Elizabeth continues, though! “Blessed is she who has believed that the Lord would fulfill his promises to her!” The scene is almost comical when you think about it… God makes outrageous promises about saving the whole world through Israel, and now he’s bringing it to pass through the scandalous pregnancy of a nobody nothing girl from a nowhere town.
Blessed is she who has believed that the Lord would fulfill his promises to her. And despite the difficulties ahead, she bursts into song, praising God for his faithfulness.
“My soul glories the Lord,
and my spirit rejoices in God my Savior,
for he has been mindful of me,
done great things for me.
He has scattered the proud,
brought down tyrants from their thrones,
but lifted up the humble,
filling the hungry with good things,
sending the oppressors away empty.
He has helped us, remembering to be merciful to us,
just as he promised.”
We Don’t Know How, But We Know Who
She sang all that not really knowing what lay ahead. At that point she didn’t know she’d end up giving birth a long ways from home. She didn’t know she’d have to run for her life in the middle of the night because an insane, jealous king would be hell-bent on killing her baby (can you imagine?). She didn’t know she’d spend several years as a refugee in a foreign land. She didn’t know she’d live to see her son tortured and executed as a common criminal.
She didn’t know how it all work out, but she believed the one who said he would be with her. She didn’t know how, but she knew Who would be with her. “How can this be?” she asked initially. The answer, then and now, is the same, “The Holy Spirit will…”
“May it be until me just as you have said.” Mary’s response to this joyful, confusing, frightening encounter can be ours as well.
Despite it not looking like you expected, despite the difficulty and hardship of it, despite the pain of embracing it, blessed are you who have believed that the Lord would fulfill his promises to you.
Blessed are you who keep praying, hoping, and dreaming when you are tempted to give up, when voices in your head and outside your head tell you it’s foolish to keep believing after what you’ve gone through.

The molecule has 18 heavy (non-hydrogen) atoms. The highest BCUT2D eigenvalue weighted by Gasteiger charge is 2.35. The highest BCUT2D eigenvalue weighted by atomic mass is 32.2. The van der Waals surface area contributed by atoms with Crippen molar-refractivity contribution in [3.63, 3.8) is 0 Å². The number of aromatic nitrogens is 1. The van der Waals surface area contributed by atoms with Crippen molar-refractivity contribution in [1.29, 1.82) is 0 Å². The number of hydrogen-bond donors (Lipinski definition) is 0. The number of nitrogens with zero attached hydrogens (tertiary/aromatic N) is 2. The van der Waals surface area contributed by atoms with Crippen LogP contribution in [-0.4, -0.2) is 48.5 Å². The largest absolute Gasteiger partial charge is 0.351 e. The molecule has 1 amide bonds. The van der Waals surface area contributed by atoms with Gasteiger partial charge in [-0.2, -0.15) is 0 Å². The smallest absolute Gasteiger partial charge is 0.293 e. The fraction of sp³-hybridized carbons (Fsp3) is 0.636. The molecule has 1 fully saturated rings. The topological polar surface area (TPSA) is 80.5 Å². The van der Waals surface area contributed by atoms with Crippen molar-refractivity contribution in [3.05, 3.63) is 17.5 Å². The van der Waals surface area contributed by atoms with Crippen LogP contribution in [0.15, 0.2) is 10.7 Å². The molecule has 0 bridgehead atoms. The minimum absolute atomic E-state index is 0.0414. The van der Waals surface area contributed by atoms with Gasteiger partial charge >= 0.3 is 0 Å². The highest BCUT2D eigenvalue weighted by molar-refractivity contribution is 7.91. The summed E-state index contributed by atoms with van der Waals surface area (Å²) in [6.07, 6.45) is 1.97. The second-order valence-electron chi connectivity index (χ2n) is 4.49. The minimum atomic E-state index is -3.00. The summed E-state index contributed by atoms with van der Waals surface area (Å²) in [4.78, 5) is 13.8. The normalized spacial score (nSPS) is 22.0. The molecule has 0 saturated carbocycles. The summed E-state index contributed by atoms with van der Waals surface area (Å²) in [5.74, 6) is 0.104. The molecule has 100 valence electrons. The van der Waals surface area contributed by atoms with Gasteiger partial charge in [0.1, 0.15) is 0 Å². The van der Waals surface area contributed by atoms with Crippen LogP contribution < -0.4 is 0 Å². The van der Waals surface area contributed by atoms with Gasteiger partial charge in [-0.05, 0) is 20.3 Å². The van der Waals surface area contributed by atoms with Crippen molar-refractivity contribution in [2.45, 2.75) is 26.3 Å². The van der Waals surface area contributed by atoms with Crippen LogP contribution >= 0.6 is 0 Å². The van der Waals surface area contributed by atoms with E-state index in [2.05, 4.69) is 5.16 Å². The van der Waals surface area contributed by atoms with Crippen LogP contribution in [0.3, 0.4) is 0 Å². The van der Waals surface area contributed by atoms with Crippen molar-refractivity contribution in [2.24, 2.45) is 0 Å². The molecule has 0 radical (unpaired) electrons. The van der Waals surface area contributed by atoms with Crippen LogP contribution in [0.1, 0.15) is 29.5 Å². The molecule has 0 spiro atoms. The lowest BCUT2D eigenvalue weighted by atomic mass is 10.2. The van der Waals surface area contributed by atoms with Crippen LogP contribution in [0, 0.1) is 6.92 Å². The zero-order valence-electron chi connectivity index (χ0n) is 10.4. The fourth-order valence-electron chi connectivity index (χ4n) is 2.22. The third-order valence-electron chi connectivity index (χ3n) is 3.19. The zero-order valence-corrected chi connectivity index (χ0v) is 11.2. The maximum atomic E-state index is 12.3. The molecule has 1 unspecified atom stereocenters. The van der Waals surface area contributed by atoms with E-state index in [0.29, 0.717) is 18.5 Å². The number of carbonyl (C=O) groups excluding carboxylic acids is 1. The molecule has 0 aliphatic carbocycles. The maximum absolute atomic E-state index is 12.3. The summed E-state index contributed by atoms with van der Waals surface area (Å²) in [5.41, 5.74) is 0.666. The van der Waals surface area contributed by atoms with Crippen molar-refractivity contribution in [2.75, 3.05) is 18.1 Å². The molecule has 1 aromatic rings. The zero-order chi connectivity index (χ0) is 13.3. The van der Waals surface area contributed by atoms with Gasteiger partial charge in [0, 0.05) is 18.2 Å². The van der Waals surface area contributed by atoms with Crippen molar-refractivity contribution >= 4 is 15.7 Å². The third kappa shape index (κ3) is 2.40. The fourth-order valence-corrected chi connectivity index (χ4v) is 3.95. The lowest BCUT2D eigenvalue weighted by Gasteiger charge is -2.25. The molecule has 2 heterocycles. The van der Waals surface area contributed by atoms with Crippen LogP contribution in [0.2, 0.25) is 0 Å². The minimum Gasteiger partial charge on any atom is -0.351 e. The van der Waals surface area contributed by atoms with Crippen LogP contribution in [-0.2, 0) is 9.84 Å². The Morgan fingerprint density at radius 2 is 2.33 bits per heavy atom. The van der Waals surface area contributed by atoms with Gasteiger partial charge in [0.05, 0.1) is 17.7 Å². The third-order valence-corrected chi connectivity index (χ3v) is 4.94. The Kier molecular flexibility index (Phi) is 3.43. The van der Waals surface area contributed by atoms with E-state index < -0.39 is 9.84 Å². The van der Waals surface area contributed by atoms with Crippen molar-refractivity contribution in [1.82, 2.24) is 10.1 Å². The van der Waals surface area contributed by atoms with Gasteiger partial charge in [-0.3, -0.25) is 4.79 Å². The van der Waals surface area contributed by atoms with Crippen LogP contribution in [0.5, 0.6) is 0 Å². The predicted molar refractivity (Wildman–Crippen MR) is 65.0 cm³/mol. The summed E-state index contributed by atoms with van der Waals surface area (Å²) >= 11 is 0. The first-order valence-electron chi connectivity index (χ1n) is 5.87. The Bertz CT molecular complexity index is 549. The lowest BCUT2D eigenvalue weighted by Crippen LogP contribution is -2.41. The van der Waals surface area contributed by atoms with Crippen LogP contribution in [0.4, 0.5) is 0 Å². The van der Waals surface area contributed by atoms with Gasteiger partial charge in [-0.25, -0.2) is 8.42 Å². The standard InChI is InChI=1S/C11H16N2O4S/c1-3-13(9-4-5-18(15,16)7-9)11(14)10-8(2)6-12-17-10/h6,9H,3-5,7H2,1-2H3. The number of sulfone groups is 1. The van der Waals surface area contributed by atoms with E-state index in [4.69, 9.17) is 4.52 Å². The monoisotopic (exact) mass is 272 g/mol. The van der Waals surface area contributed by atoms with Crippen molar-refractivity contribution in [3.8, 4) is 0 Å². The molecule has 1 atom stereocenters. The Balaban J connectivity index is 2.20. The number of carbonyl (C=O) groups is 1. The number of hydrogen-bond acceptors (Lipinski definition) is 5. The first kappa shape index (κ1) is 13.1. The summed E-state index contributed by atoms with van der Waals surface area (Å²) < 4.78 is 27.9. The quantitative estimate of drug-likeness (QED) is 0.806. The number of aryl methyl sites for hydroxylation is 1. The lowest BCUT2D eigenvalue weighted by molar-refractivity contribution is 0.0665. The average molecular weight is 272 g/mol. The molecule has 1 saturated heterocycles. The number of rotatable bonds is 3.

Blessed are you who continue to believe even after disillusionment and heartbreak, who somehow keep singing “My soul glories the Lord, for he has done great things for me” even when God fulfills his word in strange and disturbing ways.
Blessed are you when you trust the One who is always with you even when you don’t know how it will possibly work out.
No Way To Really Prepare
In many ways we are really unable to prepare that well for God’s fulfillments: they are almost always unexpected, almost always strange, but also almost always filled with joy. So we can, with Mary, boldly announce the fulfillments of the promises God has made, knowing that it probably won’t look like what we had in our heads.
Knowing that we are likely to encounter difficulties and suffering we never imagined when we first said yes, but also knowing that we are highly favored by God and the Lord is with us. Blessed are we when we believe the Lord will fulfill the promises he has made to us.
So if you’re looking at something that seems impossible today, and asking with Mary, “How can this be?”… hear the word of the Lord: “The Holy Spirit will…”
Let’s respond with Mary, “I am the Lord’s servant. May it be unto me according to your word.”
A Prayer of Response
O God our Shepherd,
We are broken, but you have promised to restore us,
We are wounded, but you have promised to heal us,
We are lost, but you have promised to gather us home,
We are twisted and bent, but you have promised to straighten us out,
We are sinful, but you have forgiven us
and promised to transform us
into the image of your Son Jesus Christ,
who will come again to renew all things
and bring your kingdom on earth in its fullness.
Come, Lord, come,
restore us now
and make your face shine on us,
that we might be saved. Amen.